Environmental Protection Agency Administrator Scott Pruitt recently announced that the Corporate Average Fuel Economy (CAFE) standards for future vehicle fleets will be revised, reversing a rushed midnight regulatory push in the final days of the Obama administration that would have made vehicles more expensive and less safe. ATR applauds this decision, which moves in the direction of reducing the burden of an unnecessary and complicated government mandate.
ATR was proud to join other organizations in urging this important reform. The coalition letter can be read here.
The CAFE standards program is an outdated regulation dating back to the 1970’s, originally developed to conserve oil during the embargo. Today, it exists as a tool for unelected federal government regulators to shape consumer behavior through controlling the types of cars automakers are allowed to sell. The standards require each fleet of vehicles, by model year, to meet an average mile per gallon standard set by officials at the EPA.
In 2012, the EPA announced new standards for Model Years 2017-2025, with a mandatory review in 2018 to determine if the standards should be revised. These standards required automakers to manufacture a fleet of cars that must reach a total average of 54.5 miles per gallon. In the days leading up to the inauguration of President Donald Trump, President Obama’s EPA rescheduled the mandatory review to January 2017 and released a “report” upholding the stringent original standards day before President Obama vacated office.
Upon entering office, Administrator Pruitt reopened the process to receive public comments, hold hearings, and receive additional information to properly conduct the review. Based on this information, the EPA determined the Obama standards were not appropriate and are revising them to ensure automakers can manufacture affordable cars.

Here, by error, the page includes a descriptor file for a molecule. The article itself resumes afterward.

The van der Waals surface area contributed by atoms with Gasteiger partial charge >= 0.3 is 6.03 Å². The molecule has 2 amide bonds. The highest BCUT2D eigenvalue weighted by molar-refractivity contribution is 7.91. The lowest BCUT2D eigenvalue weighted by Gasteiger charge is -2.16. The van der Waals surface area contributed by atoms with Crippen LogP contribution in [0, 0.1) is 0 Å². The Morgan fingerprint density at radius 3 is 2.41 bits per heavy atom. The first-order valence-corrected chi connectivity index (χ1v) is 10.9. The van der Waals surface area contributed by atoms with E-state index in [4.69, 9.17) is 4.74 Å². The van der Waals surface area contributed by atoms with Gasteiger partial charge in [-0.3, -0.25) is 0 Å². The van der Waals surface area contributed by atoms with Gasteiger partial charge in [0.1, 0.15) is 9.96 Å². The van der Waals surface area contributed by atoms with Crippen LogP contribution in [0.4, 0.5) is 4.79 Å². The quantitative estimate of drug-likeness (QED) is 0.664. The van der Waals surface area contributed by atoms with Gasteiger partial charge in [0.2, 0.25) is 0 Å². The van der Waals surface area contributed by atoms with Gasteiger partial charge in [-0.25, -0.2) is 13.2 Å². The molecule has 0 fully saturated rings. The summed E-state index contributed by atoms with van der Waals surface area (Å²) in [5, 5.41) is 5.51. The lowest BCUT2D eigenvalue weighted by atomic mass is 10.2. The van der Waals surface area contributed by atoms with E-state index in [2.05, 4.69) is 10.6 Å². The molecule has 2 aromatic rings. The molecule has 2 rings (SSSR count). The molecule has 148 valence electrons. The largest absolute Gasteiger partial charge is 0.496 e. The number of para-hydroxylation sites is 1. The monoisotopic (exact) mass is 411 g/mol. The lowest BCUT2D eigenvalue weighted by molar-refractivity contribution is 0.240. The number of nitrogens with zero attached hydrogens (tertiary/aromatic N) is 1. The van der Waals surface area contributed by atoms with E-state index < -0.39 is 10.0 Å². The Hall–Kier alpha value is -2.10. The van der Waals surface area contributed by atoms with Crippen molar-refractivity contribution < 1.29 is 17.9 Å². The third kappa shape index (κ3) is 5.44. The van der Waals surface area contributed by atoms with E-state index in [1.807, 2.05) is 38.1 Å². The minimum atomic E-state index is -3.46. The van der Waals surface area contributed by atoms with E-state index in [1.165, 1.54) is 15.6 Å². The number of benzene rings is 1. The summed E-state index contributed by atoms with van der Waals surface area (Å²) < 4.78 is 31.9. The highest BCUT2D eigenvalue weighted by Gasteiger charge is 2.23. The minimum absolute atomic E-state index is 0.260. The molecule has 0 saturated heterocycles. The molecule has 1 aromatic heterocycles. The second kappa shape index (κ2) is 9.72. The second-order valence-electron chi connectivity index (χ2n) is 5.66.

The decision to revise the draconian standards serves as a win for American drivers and consumers.
To comply with the standards, automakers would have had to have manufactured a greater number of electric vehicles and created new designs for significantly smaller vehicles. The Heritage Foundation estimates these actions would have added a whopping $7,200 to the price of the average new car.
The original standards also would have significantly increased roadside casualties and injuries. In order to achieve a higher fuel efficiency, automakers have to continually decrease the size and weight of automobiles. However, larger and heavier automobiles are better able to absorb the impact of a collision and provide extra cushion space in the event of a collision. The National Academy of Sciences conducted research concluding the CAFE standards contributed to between 1,300 and 1,600 deaths a year and about ten times as many injuries.
Moreover, the standards significantly interfere with a consumer’s basic right to choose the best product. By limiting the types of automobiles a consumer can purchase, the CAFE standards significantly distort the automobile market by forcing automakers to manufacture expensive automobiles that consumers do not want to purchase.
Finally, the CAFE standards have a negligible impact on the environment and global warming. Even Obama’s EPA conceded that the original stringent standards, if implemented to the letter, would only affect the climate by two one hundredths of a degree.
ATR strongly supports Secretary Pruitt’s decision and applauds his effort to protect American consumers and drivers from yet another Obama-era regulatory overreach.